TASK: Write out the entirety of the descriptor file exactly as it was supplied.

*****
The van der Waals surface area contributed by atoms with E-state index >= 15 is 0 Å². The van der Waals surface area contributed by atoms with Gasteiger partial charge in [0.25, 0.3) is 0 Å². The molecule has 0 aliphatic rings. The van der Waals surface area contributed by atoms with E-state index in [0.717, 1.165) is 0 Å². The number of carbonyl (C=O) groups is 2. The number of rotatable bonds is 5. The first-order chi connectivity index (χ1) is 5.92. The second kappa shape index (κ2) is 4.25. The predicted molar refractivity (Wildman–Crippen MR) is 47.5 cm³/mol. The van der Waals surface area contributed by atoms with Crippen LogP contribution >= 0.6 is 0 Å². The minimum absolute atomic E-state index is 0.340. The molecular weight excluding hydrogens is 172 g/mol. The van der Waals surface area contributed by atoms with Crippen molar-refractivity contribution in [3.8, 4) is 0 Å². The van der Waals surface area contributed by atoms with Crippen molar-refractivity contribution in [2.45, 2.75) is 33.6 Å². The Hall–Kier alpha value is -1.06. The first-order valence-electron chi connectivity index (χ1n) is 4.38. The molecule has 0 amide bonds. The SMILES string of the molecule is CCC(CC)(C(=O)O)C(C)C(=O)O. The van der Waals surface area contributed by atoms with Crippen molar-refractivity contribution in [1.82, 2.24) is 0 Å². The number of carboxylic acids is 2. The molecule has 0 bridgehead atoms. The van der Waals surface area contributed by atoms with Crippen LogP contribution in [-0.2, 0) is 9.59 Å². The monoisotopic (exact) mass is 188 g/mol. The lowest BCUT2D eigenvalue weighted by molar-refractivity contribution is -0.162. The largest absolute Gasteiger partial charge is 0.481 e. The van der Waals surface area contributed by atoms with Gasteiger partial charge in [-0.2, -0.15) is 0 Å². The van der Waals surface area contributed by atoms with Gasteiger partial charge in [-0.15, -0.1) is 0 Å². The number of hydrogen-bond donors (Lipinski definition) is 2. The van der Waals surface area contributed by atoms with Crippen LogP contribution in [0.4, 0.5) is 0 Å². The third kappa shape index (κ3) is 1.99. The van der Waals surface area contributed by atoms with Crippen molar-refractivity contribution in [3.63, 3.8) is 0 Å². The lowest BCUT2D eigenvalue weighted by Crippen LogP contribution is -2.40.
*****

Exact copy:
The van der Waals surface area contributed by atoms with E-state index >= 15 is 0 Å². The van der Waals surface area contributed by atoms with Gasteiger partial charge in [0.25, 0.3) is 0 Å². The molecule has 0 aliphatic rings. The van der Waals surface area contributed by atoms with E-state index in [0.717, 1.165) is 0 Å². The number of carbonyl (C=O) groups is 2. The number of rotatable bonds is 5. The first-order chi connectivity index (χ1) is 5.92. The second kappa shape index (κ2) is 4.25. The predicted molar refractivity (Wildman–Crippen MR) is 47.5 cm³/mol. The van der Waals surface area contributed by atoms with Crippen LogP contribution >= 0.6 is 0 Å². The minimum absolute atomic E-state index is 0.340. The molecular weight excluding hydrogens is 172 g/mol. The van der Waals surface area contributed by atoms with Crippen molar-refractivity contribution in [3.8, 4) is 0 Å². The van der Waals surface area contributed by atoms with Crippen molar-refractivity contribution in [2.45, 2.75) is 33.6 Å². The Hall–Kier alpha value is -1.06. The first-order valence-electron chi connectivity index (χ1n) is 4.38. The molecule has 0 amide bonds. The SMILES string of the molecule is CCC(CC)(C(=O)O)C(C)C(=O)O. The van der Waals surface area contributed by atoms with Crippen molar-refractivity contribution in [1.82, 2.24) is 0 Å². The number of carboxylic acids is 2. The molecule has 0 bridgehead atoms. The van der Waals surface area contributed by atoms with Crippen LogP contribution in [-0.2, 0) is 9.59 Å². The monoisotopic (exact) mass is 188 g/mol. The lowest BCUT2D eigenvalue weighted by molar-refractivity contribution is -0.162. The largest absolute Gasteiger partial charge is 0.481 e. The van der Waals surface area contributed by atoms with Gasteiger partial charge in [-0.2, -0.15) is 0 Å². The van der Waals surface area contributed by atoms with Gasteiger partial charge in [-0.15, -0.1) is 0 Å². The number of hydrogen-bond donors (Lipinski definition) is 2. The van der Waals surface area contributed by atoms with Crippen LogP contribution in [0.4, 0.5) is 0 Å². The third kappa shape index (κ3) is 1.99. The van der Waals surface area contributed by atoms with Crippen molar-refractivity contribution in [3.63, 3.8) is 0 Å². The lowest BCUT2D eigenvalue weighted by Crippen LogP contribution is -2.40.